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Decades of ‘Gusto for God'

Not many people can get a standing ovation just for showing up, as Hugh Abernathy did Sunday at the First Presbyterian Church.

But Abernathy, now 89, has been showing up for Sunday school every week – with no misses – since 1948.

You read that right: 60 years – 3,120 Sundays in a row.

His dangling chain of perfect attendance lapel pins – one for every year – now reaches his arthritic knees.

“I've learned a whole lot of stuff,” said Abernathy, who also wore a red rose Sunday. “And I feel like it's helped me.”

He's been a lifelong member at First Presbyterian, co-founded by his great-grandfather in this Gaston County town, and he's done most of his Sunday-schooling there.

But not all of it.

There were those Sundays when he'd go deer hunting, with his dogs. He'd always find a church – Presbyterian or not – and attend their Sunday school.

Three or four times, he landed at Presbyterian Hospital in Charlotte with kidney stones. He'd watch a video of a Sunday school class at First Presbyterian, or get his school lessons at the hospital.

His most vividly remembered close call, Abernathy said, was the Sunday one of his horses made him late. “I reckon it was the only time I was ever late for Sunday school,” he said.

As he remembers it, he'd walked out of his house that day, dressed in his Sunday best, when he noticed that one of his 17 horses was tangled up in wire.

“So I went and got my pliers and clippers and things, and I commence to cutting wire,” he said. “I just had to help that horse. She just was standing there, scared to move.”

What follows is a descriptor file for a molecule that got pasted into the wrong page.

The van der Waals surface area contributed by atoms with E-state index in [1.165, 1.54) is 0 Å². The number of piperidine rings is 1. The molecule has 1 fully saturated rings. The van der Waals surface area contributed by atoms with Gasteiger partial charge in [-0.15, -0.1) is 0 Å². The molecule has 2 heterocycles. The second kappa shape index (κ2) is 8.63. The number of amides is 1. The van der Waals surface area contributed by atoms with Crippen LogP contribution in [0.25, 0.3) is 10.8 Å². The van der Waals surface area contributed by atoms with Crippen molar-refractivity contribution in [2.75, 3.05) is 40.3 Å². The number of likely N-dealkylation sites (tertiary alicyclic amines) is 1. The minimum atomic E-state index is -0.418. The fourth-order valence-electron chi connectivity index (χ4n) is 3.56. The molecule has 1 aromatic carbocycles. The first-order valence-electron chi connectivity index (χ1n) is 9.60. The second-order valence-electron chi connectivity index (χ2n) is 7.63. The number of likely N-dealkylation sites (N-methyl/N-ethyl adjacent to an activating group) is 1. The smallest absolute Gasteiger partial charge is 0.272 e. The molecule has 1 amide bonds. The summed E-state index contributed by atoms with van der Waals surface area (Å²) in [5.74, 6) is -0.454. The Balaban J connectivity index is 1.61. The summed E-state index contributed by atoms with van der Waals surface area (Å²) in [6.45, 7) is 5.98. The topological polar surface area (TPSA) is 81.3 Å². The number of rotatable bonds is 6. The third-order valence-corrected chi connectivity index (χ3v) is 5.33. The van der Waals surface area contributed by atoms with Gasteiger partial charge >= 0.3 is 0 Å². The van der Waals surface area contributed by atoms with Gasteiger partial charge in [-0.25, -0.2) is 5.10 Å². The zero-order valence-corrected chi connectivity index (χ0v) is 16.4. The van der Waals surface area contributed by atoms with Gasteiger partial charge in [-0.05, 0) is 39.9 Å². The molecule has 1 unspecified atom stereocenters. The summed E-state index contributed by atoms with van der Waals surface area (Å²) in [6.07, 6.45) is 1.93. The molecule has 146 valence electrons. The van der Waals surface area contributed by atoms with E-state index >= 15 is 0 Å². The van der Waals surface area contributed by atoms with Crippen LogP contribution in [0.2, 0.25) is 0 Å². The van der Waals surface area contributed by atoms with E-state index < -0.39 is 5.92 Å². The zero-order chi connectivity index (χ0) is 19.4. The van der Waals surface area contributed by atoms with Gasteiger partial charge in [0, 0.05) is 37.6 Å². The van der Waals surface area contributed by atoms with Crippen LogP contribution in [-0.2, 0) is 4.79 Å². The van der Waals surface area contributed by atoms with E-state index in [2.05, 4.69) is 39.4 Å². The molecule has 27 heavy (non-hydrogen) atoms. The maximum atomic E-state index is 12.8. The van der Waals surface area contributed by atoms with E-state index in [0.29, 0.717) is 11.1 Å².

Asked if he thinks he was doing God's will that day, even if it meant being tardy for class, Abernathy flashed a sense of humor fellow church members say he's known for.

God's will, maybe, he said. The horse's will, definitely.

Raised by religious parents, Abernathy, one of 11 children, started going to Sunday school when he was 3 or 4.

But he didn't start his perfect attendance marathon until he turned 29. He said he initially did it after his older sister, Margie, challenged him.

But as he got older, he made a pledge to God.

“I promised that if I was able to get up on Sunday morning, I'd be in a church somewhere, for Sunday school,” he said.

A retired carpenter who still has “gusto for God,” as one of his pastors put it Sunday, Abernathy has also had his darker times. His first wife left him for another man, he said, and he emerged from that valley by reading the whole Bible, a passage every morning.

He married his second wife, Ellie, in 1980. “My (first) husband used to trade guns with him, before he died,” she said. After she became a widow, “we just started talking. … He's a wonderful guy.”

Nobody at the 550-member church was sure Sunday whether Abernathy holds the world record for Sunday schooling, though some have notified the Guinness World Records folks.

Record or not, Pastor Dan King said Abernathy's feat is itself a Sunday school lesson.

“This is a once-in-a-lifetime opportunity for our children and all of our church people to see faithfulness in action,” said King, who hadn't even been born when Abernathy began his 60-year string. “He knows what it means to belong to a church.”

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